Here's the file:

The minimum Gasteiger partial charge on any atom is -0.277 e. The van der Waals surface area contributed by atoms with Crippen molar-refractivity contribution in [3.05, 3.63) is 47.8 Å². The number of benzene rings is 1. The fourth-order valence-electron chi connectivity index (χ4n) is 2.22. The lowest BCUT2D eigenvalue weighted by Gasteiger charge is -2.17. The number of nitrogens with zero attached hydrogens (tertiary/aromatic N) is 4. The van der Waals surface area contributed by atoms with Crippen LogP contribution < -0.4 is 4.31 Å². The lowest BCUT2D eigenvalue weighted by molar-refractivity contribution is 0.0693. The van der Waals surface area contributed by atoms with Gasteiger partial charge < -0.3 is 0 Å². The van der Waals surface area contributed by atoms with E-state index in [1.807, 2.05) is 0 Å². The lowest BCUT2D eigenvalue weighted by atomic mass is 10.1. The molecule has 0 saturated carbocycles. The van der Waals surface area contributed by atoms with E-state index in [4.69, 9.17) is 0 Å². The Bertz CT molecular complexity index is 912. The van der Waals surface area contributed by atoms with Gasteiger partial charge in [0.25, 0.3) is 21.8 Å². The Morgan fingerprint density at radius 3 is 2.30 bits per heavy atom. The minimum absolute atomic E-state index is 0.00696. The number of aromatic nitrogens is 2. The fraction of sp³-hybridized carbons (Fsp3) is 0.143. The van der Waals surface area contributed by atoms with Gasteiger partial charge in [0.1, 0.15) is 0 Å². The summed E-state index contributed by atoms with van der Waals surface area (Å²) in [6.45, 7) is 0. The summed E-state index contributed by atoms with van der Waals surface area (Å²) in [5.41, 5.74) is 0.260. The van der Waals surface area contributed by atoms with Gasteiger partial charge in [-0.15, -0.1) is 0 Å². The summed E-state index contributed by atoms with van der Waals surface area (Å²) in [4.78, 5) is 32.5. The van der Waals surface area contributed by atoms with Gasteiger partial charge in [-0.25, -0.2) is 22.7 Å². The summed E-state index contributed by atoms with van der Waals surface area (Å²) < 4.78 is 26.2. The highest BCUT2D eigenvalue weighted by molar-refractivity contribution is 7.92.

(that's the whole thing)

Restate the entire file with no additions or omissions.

The minimum Gasteiger partial charge on any atom is -0.277 e. The van der Waals surface area contributed by atoms with Crippen molar-refractivity contribution in [3.05, 3.63) is 47.8 Å². The number of benzene rings is 1. The fourth-order valence-electron chi connectivity index (χ4n) is 2.22. The lowest BCUT2D eigenvalue weighted by Gasteiger charge is -2.17. The number of nitrogens with zero attached hydrogens (tertiary/aromatic N) is 4. The van der Waals surface area contributed by atoms with Crippen LogP contribution < -0.4 is 4.31 Å². The lowest BCUT2D eigenvalue weighted by molar-refractivity contribution is 0.0693. The van der Waals surface area contributed by atoms with Gasteiger partial charge < -0.3 is 0 Å². The van der Waals surface area contributed by atoms with E-state index in [1.807, 2.05) is 0 Å². The lowest BCUT2D eigenvalue weighted by atomic mass is 10.1. The molecule has 0 saturated carbocycles. The van der Waals surface area contributed by atoms with E-state index in [4.69, 9.17) is 0 Å². The Bertz CT molecular complexity index is 912. The van der Waals surface area contributed by atoms with Gasteiger partial charge in [0.25, 0.3) is 21.8 Å². The Morgan fingerprint density at radius 3 is 2.30 bits per heavy atom. The minimum absolute atomic E-state index is 0.00696. The number of aromatic nitrogens is 2. The fraction of sp³-hybridized carbons (Fsp3) is 0.143. The van der Waals surface area contributed by atoms with Gasteiger partial charge in [0.1, 0.15) is 0 Å². The summed E-state index contributed by atoms with van der Waals surface area (Å²) in [6.45, 7) is 0. The summed E-state index contributed by atoms with van der Waals surface area (Å²) in [5.41, 5.74) is 0.260. The van der Waals surface area contributed by atoms with Gasteiger partial charge in [-0.15, -0.1) is 0 Å². The summed E-state index contributed by atoms with van der Waals surface area (Å²) in [4.78, 5) is 32.5. The van der Waals surface area contributed by atoms with Gasteiger partial charge in [-0.25, -0.2) is 22.7 Å². The summed E-state index contributed by atoms with van der Waals surface area (Å²) < 4.78 is 26.2. The highest BCUT2D eigenvalue weighted by molar-refractivity contribution is 7.92.